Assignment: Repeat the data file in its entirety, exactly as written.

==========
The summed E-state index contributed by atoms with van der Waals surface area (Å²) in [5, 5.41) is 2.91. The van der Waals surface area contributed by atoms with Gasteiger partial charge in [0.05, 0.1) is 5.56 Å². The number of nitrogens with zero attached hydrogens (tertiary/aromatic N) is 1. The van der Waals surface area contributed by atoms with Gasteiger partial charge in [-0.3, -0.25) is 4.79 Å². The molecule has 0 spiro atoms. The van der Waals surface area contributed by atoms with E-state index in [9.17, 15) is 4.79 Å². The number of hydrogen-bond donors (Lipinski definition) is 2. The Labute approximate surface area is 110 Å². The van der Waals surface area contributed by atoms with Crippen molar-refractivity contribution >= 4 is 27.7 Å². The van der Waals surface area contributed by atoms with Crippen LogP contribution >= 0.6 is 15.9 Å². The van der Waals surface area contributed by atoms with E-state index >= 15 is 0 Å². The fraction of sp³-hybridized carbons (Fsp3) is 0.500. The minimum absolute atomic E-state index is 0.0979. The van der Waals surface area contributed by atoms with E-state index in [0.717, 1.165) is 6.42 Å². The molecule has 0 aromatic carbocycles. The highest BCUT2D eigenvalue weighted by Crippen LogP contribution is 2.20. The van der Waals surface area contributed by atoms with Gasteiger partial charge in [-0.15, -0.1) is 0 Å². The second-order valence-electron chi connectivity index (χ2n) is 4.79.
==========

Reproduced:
The summed E-state index contributed by atoms with van der Waals surface area (Å²) in [5, 5.41) is 2.91. The van der Waals surface area contributed by atoms with Gasteiger partial charge in [0.05, 0.1) is 5.56 Å². The number of nitrogens with zero attached hydrogens (tertiary/aromatic N) is 1. The van der Waals surface area contributed by atoms with Gasteiger partial charge in [-0.3, -0.25) is 4.79 Å². The molecule has 0 spiro atoms. The van der Waals surface area contributed by atoms with E-state index in [9.17, 15) is 4.79 Å². The number of hydrogen-bond donors (Lipinski definition) is 2. The Labute approximate surface area is 110 Å². The van der Waals surface area contributed by atoms with Crippen molar-refractivity contribution >= 4 is 27.7 Å². The van der Waals surface area contributed by atoms with Crippen LogP contribution >= 0.6 is 15.9 Å². The van der Waals surface area contributed by atoms with E-state index >= 15 is 0 Å². The fraction of sp³-hybridized carbons (Fsp3) is 0.500. The minimum absolute atomic E-state index is 0.0979. The van der Waals surface area contributed by atoms with E-state index in [0.717, 1.165) is 6.42 Å². The molecule has 0 aromatic carbocycles. The highest BCUT2D eigenvalue weighted by Crippen LogP contribution is 2.20. The van der Waals surface area contributed by atoms with Gasteiger partial charge in [-0.15, -0.1) is 0 Å². The second-order valence-electron chi connectivity index (χ2n) is 4.79.